The mechanism of surface diffusion of h and datoms on amorphous solid water: Existence of various potential sites

Tetsuya Hama, Kazuaki Kuwahata, Naoki Watanabe, Akira Kouchi, Yuki Kimura, Takeshi Chigai, Valerio Pirronello

Research output: Contribution to journalArticlepeer-review

60 Citations (Scopus)


To understand elementary processes leading to H2 formation, and the hydrogenation and deuteration reactions of adsorbed species on dust grains in dense clouds, we experimentally investigated the diffusion of atomic hydrogen and deuterium on amorphous solid water (ASW) at temperatures of 8-15K. The present study extended our previous study for selective detections of H and Datoms, and of H2 (J = 0 and 1) and D2 (J = 0 and 1) molecules adsorbed on ASW using both photo-stimulated desorption and resonance-enhanced multiphoton ionization, to investigate potential sites on ASW for diffusion, recombination dynamics, and the diffusion mechanism of H and Datoms. Our results demonstrate that the ASW surface contains various potential sites that can be categorized into at least three groups: very shallow, middle-, and deep-potential sites, with diffusion activation energies of ≤18, 22 (23meV for Datoms), and ≥30meV, respectively. The present study pictured the outline of H2 formation on cosmic ice dust at low temperatures: Hatoms landing on the dust will diffuse rapidly at the abundant shallow and middle sites on ASW, and finally become trapped at deep sites. The Hatoms that arrive next recombine with such trapped Hatoms to yield H2 molecules. The small isotopic difference between the diffusion of H and Datoms on ASW indicates that the diffusion mechanism can be explained by thermal hopping, at least at middle-potential sites.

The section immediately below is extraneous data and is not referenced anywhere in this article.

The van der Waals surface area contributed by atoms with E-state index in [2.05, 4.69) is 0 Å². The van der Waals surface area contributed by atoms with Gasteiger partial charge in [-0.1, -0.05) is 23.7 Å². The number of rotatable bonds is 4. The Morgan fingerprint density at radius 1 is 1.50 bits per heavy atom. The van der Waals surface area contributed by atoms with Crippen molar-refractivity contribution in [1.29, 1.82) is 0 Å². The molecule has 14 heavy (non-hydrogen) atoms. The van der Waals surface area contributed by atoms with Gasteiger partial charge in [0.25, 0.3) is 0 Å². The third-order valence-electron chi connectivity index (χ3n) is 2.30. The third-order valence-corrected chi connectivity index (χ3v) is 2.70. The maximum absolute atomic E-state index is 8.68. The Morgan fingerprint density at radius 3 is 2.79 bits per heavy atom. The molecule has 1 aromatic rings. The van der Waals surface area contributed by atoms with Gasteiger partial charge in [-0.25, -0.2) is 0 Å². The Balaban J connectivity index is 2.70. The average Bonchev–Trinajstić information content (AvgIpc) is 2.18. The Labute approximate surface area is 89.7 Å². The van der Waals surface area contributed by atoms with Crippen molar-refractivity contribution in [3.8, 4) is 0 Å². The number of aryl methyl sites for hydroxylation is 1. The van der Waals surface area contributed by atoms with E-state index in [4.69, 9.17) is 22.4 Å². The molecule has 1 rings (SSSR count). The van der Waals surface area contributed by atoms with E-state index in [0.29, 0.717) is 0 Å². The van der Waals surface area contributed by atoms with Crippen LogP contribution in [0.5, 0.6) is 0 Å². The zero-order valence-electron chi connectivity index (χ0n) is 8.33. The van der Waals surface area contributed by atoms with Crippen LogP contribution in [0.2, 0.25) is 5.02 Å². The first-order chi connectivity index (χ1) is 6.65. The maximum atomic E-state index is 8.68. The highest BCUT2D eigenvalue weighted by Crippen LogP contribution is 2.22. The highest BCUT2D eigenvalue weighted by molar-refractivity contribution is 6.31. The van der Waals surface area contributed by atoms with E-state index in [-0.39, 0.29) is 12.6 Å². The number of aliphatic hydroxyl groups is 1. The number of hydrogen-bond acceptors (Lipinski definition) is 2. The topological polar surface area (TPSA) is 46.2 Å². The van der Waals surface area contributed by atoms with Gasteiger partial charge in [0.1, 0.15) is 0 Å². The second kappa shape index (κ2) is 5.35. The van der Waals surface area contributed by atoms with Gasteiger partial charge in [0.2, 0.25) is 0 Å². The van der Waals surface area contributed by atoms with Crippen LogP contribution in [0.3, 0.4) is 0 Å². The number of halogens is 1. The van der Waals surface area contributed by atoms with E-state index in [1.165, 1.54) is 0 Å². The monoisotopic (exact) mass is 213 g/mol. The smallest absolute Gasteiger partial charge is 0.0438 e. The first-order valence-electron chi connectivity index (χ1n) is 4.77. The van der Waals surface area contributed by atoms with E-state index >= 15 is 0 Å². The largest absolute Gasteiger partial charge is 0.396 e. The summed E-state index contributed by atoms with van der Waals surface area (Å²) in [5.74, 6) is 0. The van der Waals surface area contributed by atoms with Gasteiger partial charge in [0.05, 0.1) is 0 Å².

Original languageEnglish
Article number185
JournalAstrophysical Journal
Issue number2
Publication statusPublished - 2012 Oct 1
Externally publishedYes


  • ISM: molecules
  • astrochemistry
  • dust, extinction
  • molecular processes

ASJC Scopus subject areas

  • Astronomy and Astrophysics
  • Space and Planetary Science


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